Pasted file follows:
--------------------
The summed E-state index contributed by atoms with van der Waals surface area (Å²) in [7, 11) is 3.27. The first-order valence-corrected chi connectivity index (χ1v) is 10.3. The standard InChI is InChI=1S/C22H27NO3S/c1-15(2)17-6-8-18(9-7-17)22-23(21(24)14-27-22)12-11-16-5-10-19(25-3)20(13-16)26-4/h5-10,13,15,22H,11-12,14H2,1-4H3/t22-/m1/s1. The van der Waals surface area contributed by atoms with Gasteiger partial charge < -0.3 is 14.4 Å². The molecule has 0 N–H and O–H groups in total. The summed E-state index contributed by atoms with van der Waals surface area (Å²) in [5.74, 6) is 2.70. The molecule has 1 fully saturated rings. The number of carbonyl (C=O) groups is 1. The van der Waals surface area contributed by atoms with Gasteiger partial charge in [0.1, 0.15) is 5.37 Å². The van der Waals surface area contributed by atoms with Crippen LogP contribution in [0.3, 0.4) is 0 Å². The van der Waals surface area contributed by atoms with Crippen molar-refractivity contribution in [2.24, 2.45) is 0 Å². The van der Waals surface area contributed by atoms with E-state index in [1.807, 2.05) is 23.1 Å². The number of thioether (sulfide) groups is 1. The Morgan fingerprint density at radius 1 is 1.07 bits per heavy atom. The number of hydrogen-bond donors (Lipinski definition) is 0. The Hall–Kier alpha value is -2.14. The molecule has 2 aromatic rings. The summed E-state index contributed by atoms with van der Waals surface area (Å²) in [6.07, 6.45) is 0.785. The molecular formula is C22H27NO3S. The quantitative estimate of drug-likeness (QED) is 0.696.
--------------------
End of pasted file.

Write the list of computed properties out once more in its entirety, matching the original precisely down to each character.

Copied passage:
The summed E-state index contributed by atoms with van der Waals surface area (Å²) in [7, 11) is 3.27. The first-order valence-corrected chi connectivity index (χ1v) is 10.3. The standard InChI is InChI=1S/C22H27NO3S/c1-15(2)17-6-8-18(9-7-17)22-23(21(24)14-27-22)12-11-16-5-10-19(25-3)20(13-16)26-4/h5-10,13,15,22H,11-12,14H2,1-4H3/t22-/m1/s1. The van der Waals surface area contributed by atoms with Gasteiger partial charge < -0.3 is 14.4 Å². The molecule has 0 N–H and O–H groups in total. The summed E-state index contributed by atoms with van der Waals surface area (Å²) in [5.74, 6) is 2.70. The molecule has 1 fully saturated rings. The number of carbonyl (C=O) groups is 1. The van der Waals surface area contributed by atoms with Gasteiger partial charge in [0.1, 0.15) is 5.37 Å². The van der Waals surface area contributed by atoms with Crippen LogP contribution in [0.3, 0.4) is 0 Å². The van der Waals surface area contributed by atoms with Crippen molar-refractivity contribution in [2.24, 2.45) is 0 Å². The van der Waals surface area contributed by atoms with E-state index in [1.807, 2.05) is 23.1 Å². The number of thioether (sulfide) groups is 1. The Morgan fingerprint density at radius 1 is 1.07 bits per heavy atom. The number of hydrogen-bond donors (Lipinski definition) is 0. The Hall–Kier alpha value is -2.14. The molecule has 2 aromatic rings. The summed E-state index contributed by atoms with van der Waals surface area (Å²) in [6.07, 6.45) is 0.785. The molecular formula is C22H27NO3S. The quantitative estimate of drug-likeness (QED) is 0.696.